The ultimate purpose of the "regionalism" initiative is literally to inhibit or prevent the development of traditional suburbs, which attract people because they are safe and affordable, with plentiful single-family housing and good schools. The method for preventing the desirable-suburbs phenomenon is to plunder the suburbs' tax base through revenue shifting to the urban cores.
Regionalism is not merely theoretical; it has been implemented in the Minneapolis-St. Paul metro area, it has been introduced in a different way in Portland, Oregon, and it is being pushed hard in Ohio. If the area you live in has a regional "council of governments"—and it probably does—the infrastructure is in place for the federal government to largely control how your area develops by issuing grants under Obama's Sustainable Communities Initiative.
Unquestionably, many of the states have, on their own initiative, fostered the infrastructure for regional planning (such as California, where I live). But putting the federal government behind it, and focusing a laser beam on shifting tax revenues within regions, raises the stakes considerably. If the federal government is actively discouraging the development of affordable, desirable suburbs—the kind young families have flocked to for nearly a century—it will be deliberately eliminating options the people have long shown a preference for. If this is a national policy, can there be any appeal from it?
Is that what we want our government doing? Do we elect governments to tell us we won't be allowed to live the way we want to? Many evangelicals, recognizing the broader perils of giving that much power to the government, would say no.
One of the least-known but most effective federal programs for eliminating options for the people is land conservation, which since 1964 has quadrupled the amount of land under no-use or limited-use restrictions to nearly 700 million acres, or 30 percent of America's total land base. In 2010, a Congressional inquiry turned up a Bureau of Land Management plan to put another 213 million acres under federal management by designating them "national monuments."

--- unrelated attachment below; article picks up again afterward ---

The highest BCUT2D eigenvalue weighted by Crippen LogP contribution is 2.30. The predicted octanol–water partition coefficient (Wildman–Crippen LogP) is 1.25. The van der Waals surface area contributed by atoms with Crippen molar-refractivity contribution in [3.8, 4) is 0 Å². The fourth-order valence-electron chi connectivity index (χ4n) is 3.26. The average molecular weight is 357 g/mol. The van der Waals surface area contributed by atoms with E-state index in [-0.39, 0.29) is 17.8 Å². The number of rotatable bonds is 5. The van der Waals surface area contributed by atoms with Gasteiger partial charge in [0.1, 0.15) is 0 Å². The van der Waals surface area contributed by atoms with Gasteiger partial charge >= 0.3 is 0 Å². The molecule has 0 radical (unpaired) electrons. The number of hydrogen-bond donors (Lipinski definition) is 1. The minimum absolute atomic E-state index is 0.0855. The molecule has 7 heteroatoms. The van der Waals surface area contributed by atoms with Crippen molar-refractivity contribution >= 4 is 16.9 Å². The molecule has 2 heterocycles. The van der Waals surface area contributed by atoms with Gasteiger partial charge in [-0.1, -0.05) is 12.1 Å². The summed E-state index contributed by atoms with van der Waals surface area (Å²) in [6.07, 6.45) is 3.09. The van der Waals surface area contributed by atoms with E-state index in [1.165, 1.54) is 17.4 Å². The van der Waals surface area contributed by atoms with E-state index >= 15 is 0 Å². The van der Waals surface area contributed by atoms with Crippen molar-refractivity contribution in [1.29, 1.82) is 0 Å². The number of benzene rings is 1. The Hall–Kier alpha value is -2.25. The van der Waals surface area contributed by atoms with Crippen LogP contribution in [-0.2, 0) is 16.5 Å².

Most of us no doubt agree with the idea of national parks and even some level of conservation. But the cost of federal decisions to drastically expand government's land holdings has been the ejection of millions of rural Americans from their land. The federal government requires landowners to sell when their land is designated for conservation, and it typically wins by holding over them the threat of condemning the property, blocking their access to water, or denying them longstanding grazing rights.
Calculations presented by journalist Elizabeth Nickson and Matthew S. Watters indicate that since 1980, nearly 40 million rural Americans have been "cleared" from lands placed under federal conservation or land-trust management (the latter being the preferred vehicle of environmental groups). Some 25 million of those "cleared" were in ranching or related businesses; 1.4 million ranches and livestock operations have been shut down since 1980, principally because of changes in federal land policies.
Government does have a proper role in setting policies for land use, but should the government be systematically overriding citizens' property rights in this way? In each of the cases I have cited—the insurance purchase mandate under ObamaCare; the contraception-coverage mandate; enforcement of the Common Core curriculum for every student, regardless of what school districts or parents want; the regionalist approach to curtailing suburban options for families; and systematic federal campaigns to take land from citizens—the important issue is the implied relationship between the government and the people. It is not the respectful relationship envisioned by America's Founders. It is something else: something that cannot sustain liberty.
It's hard to rank the importance of liberties. Most Christians would probably say the freedom to love Jesus Christ and obey the Lord God is the most precious—but that doesn't imply that general intellectual freedom, economic freedom, and respect from the government for our rights really matter less to a rewarding life. Governmental respect for the people is in fact a Christian principle, and where it is eroded, Christianity is less at work. It is precisely the freedom to love and proclaim Jesus Christ, without hindrance or punishment, that will not withstand an erosion of respect for the people on the part of our government.